COMMUNITIES as RESEARCHERS: Indigenous Early Learning Collaborative Receives Grant to Fund Research by Indigenous Communities

First Light Education Project Starting with What WorksThe Indigenous Early Learning Collaborative (IELC), led by First Light Education Project (Denver, CO) and the Brazelton Touchpoints Center (BTC) (Boston, MA), announces a grant of $573,000 from the Foundation for Child Development for a two-year project starting in March 2022, titled, Indigenous ECD Community-Based Inquiry Project to Strengthen Research to Practice Partnerships, to strengthen the early learning workforce in the Keweenaw Bay Indian Community (KBIC) in Michigan.

The IELC is partnering with the Wiikwedong Early Childhood Development Collaborative, a team of KBIC early childhood teachers, center directors, and providers. These practitioners are the primary researchers on this inquiry project, investigating ways to strengthen the work of current educators in the community, building new pathways to the profession for prospective early childhood educators, and sharing knowledge about practice—in particular, home visitation and engaging families—across community systems. This project is unique in that the community members are the researchers—designing their own research questions and conducting their own inquiry—making the results of the research relevant to the needs of the community, a critical and often missing aspect of research conducted in Native communities.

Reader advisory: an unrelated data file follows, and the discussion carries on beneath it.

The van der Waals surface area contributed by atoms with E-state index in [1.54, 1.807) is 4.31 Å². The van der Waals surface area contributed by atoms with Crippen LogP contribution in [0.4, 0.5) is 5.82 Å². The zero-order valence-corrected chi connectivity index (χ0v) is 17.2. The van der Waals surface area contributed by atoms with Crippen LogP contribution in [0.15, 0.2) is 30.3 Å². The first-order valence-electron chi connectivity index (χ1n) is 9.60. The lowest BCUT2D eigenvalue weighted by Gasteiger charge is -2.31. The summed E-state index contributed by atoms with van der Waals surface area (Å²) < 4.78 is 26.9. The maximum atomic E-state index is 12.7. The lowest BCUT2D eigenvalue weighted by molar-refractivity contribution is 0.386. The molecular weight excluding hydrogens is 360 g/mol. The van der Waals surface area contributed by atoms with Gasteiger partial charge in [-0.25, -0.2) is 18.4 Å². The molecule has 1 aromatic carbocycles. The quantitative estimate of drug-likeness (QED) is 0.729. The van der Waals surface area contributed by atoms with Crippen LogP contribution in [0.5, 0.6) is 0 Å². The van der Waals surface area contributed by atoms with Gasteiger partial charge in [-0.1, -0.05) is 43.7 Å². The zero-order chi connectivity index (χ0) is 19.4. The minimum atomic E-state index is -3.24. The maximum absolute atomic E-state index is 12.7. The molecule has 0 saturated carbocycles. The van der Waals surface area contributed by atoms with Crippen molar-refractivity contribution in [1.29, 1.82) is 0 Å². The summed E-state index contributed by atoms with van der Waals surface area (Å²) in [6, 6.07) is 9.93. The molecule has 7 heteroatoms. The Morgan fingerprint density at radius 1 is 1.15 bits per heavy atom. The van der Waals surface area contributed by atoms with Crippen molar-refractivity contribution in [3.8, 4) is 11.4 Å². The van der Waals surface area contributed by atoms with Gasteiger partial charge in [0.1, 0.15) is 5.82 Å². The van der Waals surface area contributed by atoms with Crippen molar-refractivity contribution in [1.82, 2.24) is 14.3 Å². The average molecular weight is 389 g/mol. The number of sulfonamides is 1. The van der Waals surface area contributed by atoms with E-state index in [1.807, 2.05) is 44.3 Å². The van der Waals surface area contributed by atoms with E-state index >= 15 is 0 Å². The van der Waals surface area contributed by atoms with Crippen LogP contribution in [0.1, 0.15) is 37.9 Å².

“This is Community-Based Inquiry (CBI) in its purest form. Community members are the researchers: they know the questions that need to be studied and generate critical ideas on how to implement solutions in practice,” says Dr. Tarajean Yazzie-Mintz, Founder and Principal Consultant of First Light Education Project and Director of the IELC. “CBI is especially important for Native communities, who are often the subjects of research but rarely the beneficiaries.”

The IELC is a national initiative designed for Indigenous communities to strengthen early childhood education by developing their own critical questions and constructing local, relevant, and sustainable solutions.

“For more than 20 years, BTC has served as a partner for tribal nations and Native communities. For Indigenous communities, the goal is self-determination and sovereignty—in culture, language, education. This project is one big step toward self-determination and sovereignty in research and knowledge generation,” says Dr. Joshua Sparrow, Executive Director of BTC.

To learn more about the IELC or this funded project, or to schedule an interview with Drs. Yazzie-Mintz or Sparrow, contact BTC’s Director of Resource Development, Michael Accardi.